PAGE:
Canadian business leaders say there’s growing optimism that President Barack Obama will approve TransCanada Corp.’s Keystone XL pipeline because thwarting it would cost U.S. consumers and won’t halt development of Alberta’s oil sands.
“From my perspective it’s 100 percent that he’s going to approve it,” Scott Saxberg, chief executive officer of Calgary-based oil producer Crescent Point Energy Corp., said in a phone interview yesterday. “If it doesn’t go through, all it’s going to do is increase the cost to the U.S. and to the consumer.”
Unveiling his climate change plan June 25, Obama said his administration would approve the $5.3 billion cross-border project if it “does not significantly exacerbate the problem of carbon pollution.” The administration has said a decision on Keystone will come in months.
The pipeline, which has been under review for almost five years, would carry 830,000 barrels of diluted bitumen a day from northern Alberta to Gulf Coast refineries. Environmentalists have protested in front of the White House seeking to block the project because of concerns about potential spills and the greenhouse-gas emissions produced by mining oil sands.
Obama didn’t say in the climate speech at Georgetown University whether he favored approval. A draft U.S. State Department analysis, released March 1, said the pipeline would have minimal impact on climate change because the oil sands would be mined and developed with or without Keystone XL.
“I think Keystone gets approved late in the year as there is enough vagaries in the Obama language, plus the supportive State Department report that makes it not a contributor to greenhouse-gas emissions,” said Jennifer Stevenson, a Calgary-based vice president at Dynamic Funds who helps manage about C$100 billion ($96 billion). “It will still be noisy, but I think it gets done.”
TransCanada gained 0.4 percent to C$44.90 at the close in Toronto yesterday. The price gap between Western Canada Select, the country’s benchmark crude, and West Texas Intermediate narrowed 1.5 percent to $16.75 yesterday.
“President Obama is taking shelter” under conclusions reached in the U.S. State Department’s draft environmental impact assessment, Judith Dwarkin, chief energy economist for ITG Investment Research Inc. in Calgary, said in an e-mail.
Canadian companies and politicians are preparing for alternatives even as they remain optimistic about approval.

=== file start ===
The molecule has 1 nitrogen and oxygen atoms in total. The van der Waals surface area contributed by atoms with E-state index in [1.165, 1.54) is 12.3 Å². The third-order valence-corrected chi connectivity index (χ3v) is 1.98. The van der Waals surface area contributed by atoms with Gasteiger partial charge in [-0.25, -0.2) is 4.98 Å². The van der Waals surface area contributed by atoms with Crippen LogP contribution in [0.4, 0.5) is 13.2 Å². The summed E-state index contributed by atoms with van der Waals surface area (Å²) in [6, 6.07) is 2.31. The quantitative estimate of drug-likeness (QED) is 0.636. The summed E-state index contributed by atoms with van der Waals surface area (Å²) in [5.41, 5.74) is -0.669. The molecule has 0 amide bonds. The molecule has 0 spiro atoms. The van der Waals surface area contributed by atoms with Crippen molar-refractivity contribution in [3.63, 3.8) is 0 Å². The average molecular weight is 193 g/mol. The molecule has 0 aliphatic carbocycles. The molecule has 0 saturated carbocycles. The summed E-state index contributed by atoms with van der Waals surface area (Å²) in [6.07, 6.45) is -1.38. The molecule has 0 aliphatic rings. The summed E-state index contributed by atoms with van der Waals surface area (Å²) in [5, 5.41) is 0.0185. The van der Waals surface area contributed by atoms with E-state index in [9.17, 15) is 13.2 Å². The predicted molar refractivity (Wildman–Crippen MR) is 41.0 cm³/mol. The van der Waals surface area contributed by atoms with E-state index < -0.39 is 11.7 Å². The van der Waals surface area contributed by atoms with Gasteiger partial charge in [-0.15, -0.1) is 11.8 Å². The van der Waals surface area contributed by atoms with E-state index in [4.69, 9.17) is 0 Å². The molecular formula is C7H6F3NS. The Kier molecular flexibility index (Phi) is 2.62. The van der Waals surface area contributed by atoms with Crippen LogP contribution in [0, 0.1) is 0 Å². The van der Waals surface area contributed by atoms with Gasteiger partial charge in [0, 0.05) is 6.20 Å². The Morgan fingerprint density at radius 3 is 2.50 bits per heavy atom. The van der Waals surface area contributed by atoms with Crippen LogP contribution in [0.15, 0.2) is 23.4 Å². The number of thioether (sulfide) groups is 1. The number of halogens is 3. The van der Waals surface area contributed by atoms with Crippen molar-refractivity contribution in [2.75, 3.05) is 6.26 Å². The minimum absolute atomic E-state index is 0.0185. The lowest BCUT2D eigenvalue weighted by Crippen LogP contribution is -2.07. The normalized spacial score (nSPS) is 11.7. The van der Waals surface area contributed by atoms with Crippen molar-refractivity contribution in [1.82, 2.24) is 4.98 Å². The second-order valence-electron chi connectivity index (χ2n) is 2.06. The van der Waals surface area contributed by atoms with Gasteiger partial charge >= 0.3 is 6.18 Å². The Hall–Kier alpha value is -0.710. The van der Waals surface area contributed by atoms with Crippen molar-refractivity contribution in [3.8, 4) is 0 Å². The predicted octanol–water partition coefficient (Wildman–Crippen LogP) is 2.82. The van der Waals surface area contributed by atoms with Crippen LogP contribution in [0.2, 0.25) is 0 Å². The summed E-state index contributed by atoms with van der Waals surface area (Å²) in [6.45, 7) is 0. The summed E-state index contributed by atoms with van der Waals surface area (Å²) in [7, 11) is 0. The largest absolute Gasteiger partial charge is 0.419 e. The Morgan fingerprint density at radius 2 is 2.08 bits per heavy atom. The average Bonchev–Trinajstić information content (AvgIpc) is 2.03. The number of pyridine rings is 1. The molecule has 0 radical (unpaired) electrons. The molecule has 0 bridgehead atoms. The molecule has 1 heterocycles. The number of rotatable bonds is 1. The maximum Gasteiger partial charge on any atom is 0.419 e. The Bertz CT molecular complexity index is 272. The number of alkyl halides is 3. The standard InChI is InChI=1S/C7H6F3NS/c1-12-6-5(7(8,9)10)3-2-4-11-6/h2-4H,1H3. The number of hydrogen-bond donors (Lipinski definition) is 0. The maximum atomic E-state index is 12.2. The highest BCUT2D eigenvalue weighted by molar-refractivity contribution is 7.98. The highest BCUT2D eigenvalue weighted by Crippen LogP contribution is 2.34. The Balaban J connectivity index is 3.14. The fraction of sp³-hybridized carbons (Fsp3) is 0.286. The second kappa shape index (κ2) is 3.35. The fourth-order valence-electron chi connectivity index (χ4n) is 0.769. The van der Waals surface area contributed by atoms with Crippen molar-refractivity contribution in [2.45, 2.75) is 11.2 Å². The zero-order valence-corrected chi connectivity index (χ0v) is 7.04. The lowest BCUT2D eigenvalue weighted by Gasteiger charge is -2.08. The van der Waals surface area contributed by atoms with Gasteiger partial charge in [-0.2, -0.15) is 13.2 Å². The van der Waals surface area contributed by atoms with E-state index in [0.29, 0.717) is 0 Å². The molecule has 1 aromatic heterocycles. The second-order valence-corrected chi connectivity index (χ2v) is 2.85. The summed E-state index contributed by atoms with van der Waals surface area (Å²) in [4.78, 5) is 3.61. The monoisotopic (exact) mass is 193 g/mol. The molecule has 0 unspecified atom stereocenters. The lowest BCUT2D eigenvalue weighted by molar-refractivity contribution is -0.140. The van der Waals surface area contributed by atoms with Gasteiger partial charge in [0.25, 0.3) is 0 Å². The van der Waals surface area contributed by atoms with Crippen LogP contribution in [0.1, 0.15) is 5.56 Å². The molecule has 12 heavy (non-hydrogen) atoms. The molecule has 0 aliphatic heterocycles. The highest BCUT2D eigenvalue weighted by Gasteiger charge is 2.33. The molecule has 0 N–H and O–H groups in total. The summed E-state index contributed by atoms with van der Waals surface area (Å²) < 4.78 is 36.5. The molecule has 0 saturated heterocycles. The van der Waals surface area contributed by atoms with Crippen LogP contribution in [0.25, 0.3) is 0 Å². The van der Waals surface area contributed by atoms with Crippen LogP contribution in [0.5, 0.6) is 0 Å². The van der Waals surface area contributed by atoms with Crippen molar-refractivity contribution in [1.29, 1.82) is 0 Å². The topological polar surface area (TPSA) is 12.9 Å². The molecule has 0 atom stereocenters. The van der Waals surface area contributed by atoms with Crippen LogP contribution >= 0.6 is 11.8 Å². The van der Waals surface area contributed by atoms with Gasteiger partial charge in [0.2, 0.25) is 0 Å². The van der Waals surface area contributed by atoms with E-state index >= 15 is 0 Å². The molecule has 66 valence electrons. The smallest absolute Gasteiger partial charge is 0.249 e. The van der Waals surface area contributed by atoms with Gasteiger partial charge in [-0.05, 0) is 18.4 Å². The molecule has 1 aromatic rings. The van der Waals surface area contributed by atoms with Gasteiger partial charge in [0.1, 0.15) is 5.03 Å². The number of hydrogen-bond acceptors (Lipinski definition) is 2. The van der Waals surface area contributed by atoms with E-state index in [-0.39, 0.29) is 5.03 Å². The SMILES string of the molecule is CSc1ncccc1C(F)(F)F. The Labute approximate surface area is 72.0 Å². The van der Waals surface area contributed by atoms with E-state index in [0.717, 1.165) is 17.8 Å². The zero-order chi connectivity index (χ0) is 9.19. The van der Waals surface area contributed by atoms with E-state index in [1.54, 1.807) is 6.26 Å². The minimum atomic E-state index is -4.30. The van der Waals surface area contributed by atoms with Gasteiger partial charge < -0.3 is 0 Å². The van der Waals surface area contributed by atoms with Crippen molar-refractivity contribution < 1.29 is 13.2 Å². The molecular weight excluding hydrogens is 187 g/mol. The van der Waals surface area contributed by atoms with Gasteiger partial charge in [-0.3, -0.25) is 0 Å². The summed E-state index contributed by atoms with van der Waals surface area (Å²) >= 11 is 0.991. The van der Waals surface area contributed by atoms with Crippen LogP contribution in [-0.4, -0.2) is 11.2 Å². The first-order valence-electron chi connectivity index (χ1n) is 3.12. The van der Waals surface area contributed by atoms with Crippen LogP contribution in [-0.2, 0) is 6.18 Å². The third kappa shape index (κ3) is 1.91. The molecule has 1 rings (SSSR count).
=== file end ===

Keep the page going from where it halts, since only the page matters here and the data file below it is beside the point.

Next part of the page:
Projects to move oil by rail or through a natural gas pipeline that TransCanada has proposed converting to oil “should help make the case” for Keystone by showing that the conduit won’t have an impact on oil-sands development, Steven Paget, director of institutional research at FirstEnergy Capital Corp. in Calgary, wrote in a note to clients yesterday.
While opponents said the president’s statements show he won’t approve the project, Canadians continued to point to economic reasons to support Keystone XL.
“The economic arguments are very strong in terms of national security, jobs, economic growth and revenue on both sides of the border,” Joe Oliver, Canada’s natural resources minister, told reporters in Vancouver yesterday. “If the facts and the science are taken into consideration, I’m comfortable that it will be approved.”
Keystone XL can meet the standard President Obama set because the oil it delivers will displace other heavy oil imports into the Gulf Coast and the U.S.
“We remain optimistic on Keystone XL’s approval, even when considering this latest additional test, as the pipeline is in the best interests of the United States,” David Bouckhout, a senior commodity strategist in Calgary for Toronto-Dominion Bank, said in an e-mail.
For Canada, oil exports have grown in importance over the past two decades. Energy products, whose largest component is crude, have grown to become Canada’s largest export, and now account for almost one-quarter of all outbound trade.
Canada’s oil trade rose 7 percent to about C$73 billion last year and is set to grow faster than the total economy in the coming years, according to Statistics Canada data.
Keystone XL will also help move crude stranded in the U.S. as production booms from fields in North Dakota and Montana, said James Bowzer, CEO of Calgary-based heavy oil producer Baytex Energy Corp.
“It’s not just a Canadian problem,” he said. A shortage of pipelines has forced producers in the Bakken shale to ship a lot of crude by rail, he said.
The pipeline will allow for added output “whether that be further expansions of the Bakken or further expansions and increases in production and output from Canada.”